Yellow, brown, or even bloody discharge (which may also accompany a pungent smell) from your GSD’s ears are signs of ear mites or serious outer and inner ear infections.
Yellow discharge is most commonly associated with a yeast infection in German Shepherd ears.
As mentioned previously regarding ear hematomas, ear mites are typically the cause of waxy or crusty, blackish-brown ear discharge.
A more serious symptom is bloody discharge. Yeast and bacterial infections may be secondary in causing this, but the more likely cause is either parasites, growth masses, or a torn eardrum. Parasites like ticks, fleas, and mites propagate in your GSD’s ear areas because of the warm, moist environment and the blood-rich vessels that inhabit them. Masses (benign or malignant) are believed to happen because of constant inflammation in your GSD’s ears. Torn eardrums are usually a severe problem and will require immediate German Shepherd ear surgery if your vet deems this to be the cause of bloody ear discharge.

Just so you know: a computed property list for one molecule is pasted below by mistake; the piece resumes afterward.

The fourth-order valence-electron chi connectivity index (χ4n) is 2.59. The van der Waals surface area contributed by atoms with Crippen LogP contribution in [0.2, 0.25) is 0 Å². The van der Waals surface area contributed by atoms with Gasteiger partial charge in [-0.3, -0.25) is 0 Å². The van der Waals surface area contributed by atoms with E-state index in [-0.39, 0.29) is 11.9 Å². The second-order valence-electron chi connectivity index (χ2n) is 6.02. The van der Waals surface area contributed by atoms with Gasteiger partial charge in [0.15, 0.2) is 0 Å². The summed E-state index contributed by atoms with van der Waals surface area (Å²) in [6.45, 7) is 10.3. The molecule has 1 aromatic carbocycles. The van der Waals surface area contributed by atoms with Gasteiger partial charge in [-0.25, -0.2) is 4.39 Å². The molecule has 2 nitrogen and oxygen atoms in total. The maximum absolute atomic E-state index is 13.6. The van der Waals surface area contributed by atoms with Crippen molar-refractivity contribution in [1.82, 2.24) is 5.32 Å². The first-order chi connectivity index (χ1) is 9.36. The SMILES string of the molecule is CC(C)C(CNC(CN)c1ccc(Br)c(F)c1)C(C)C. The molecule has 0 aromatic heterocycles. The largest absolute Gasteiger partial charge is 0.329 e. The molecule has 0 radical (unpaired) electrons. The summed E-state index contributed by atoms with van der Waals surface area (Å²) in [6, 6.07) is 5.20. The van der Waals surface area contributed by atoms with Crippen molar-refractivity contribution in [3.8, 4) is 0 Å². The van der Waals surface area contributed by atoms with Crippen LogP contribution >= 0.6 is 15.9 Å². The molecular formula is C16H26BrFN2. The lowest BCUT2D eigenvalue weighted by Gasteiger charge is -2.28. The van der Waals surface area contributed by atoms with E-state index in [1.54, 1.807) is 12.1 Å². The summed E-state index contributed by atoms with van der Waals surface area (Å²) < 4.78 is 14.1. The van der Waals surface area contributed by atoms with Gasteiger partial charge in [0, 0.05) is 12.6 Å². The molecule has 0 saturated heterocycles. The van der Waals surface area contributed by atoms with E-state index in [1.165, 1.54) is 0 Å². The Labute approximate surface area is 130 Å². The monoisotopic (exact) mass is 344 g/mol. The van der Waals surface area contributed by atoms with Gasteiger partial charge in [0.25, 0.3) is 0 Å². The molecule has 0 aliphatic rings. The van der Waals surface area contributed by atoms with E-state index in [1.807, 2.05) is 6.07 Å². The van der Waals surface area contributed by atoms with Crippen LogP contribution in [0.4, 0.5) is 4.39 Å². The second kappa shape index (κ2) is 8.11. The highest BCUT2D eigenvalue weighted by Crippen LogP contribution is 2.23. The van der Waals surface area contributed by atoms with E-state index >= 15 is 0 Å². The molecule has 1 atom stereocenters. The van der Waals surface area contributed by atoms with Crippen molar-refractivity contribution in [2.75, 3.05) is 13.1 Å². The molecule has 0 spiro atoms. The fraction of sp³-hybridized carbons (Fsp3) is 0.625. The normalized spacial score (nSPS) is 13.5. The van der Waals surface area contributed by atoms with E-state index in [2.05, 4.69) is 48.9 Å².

How do I Cure German Shepherd Ear Problems?
Unless your vet deems the problem severe enough to warrant surgery, German Shepherd itchy ears may require simple, non-invasive treatments that can be performed or even made at home. Take note of the following when figuring out what to do about your German Shepherd ear infection.
German Shepherd Yeast Infection
Your vet will need to prescribe antifungal medication or ointment if a yeast infection in German Shepherd ears is diagnosed. Tablets and vaccinations will be prescribed if necessary. If the vet deems that your GSD’s middle or inner ear has been compromised, a deep clean of its ears may need to happen and the prospect of German Shepherd ear surgery may need to be considered.